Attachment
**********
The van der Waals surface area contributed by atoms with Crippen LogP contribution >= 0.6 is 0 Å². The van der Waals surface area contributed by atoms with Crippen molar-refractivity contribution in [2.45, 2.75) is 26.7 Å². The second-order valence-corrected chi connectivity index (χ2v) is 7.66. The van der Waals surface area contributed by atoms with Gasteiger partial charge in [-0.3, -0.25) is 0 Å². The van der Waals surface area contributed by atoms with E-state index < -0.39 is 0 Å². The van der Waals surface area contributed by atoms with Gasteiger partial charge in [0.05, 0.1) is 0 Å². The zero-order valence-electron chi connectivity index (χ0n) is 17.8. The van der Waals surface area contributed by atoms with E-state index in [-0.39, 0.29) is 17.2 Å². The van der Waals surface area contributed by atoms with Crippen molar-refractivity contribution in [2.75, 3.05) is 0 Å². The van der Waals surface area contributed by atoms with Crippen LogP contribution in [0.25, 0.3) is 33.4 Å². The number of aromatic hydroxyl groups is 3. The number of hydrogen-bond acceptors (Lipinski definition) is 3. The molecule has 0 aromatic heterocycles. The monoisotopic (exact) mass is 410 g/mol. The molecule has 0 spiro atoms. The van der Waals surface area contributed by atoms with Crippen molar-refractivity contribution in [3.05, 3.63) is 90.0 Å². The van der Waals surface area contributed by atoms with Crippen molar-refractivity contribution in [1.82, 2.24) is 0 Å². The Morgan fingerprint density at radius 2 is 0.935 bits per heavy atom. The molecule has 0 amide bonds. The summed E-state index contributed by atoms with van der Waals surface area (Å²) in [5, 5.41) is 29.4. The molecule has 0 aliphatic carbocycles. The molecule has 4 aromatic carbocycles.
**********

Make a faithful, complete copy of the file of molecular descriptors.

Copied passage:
The van der Waals surface area contributed by atoms with Crippen LogP contribution >= 0.6 is 0 Å². The van der Waals surface area contributed by atoms with Crippen molar-refractivity contribution in [2.45, 2.75) is 26.7 Å². The second-order valence-corrected chi connectivity index (χ2v) is 7.66. The van der Waals surface area contributed by atoms with Gasteiger partial charge in [-0.3, -0.25) is 0 Å². The van der Waals surface area contributed by atoms with E-state index < -0.39 is 0 Å². The van der Waals surface area contributed by atoms with Gasteiger partial charge in [0.05, 0.1) is 0 Å². The zero-order valence-electron chi connectivity index (χ0n) is 17.8. The van der Waals surface area contributed by atoms with E-state index in [-0.39, 0.29) is 17.2 Å². The van der Waals surface area contributed by atoms with Crippen molar-refractivity contribution in [2.75, 3.05) is 0 Å². The van der Waals surface area contributed by atoms with Crippen LogP contribution in [0.25, 0.3) is 33.4 Å². The number of aromatic hydroxyl groups is 3. The number of hydrogen-bond acceptors (Lipinski definition) is 3. The molecule has 0 aromatic heterocycles. The monoisotopic (exact) mass is 410 g/mol. The molecule has 0 spiro atoms. The van der Waals surface area contributed by atoms with Crippen molar-refractivity contribution in [3.05, 3.63) is 90.0 Å². The van der Waals surface area contributed by atoms with Crippen molar-refractivity contribution in [1.82, 2.24) is 0 Å². The Morgan fingerprint density at radius 2 is 0.935 bits per heavy atom. The molecule has 0 amide bonds. The summed E-state index contributed by atoms with van der Waals surface area (Å²) in [5, 5.41) is 29.4. The molecule has 0 aliphatic carbocycles. The molecule has 4 aromatic carbocycles.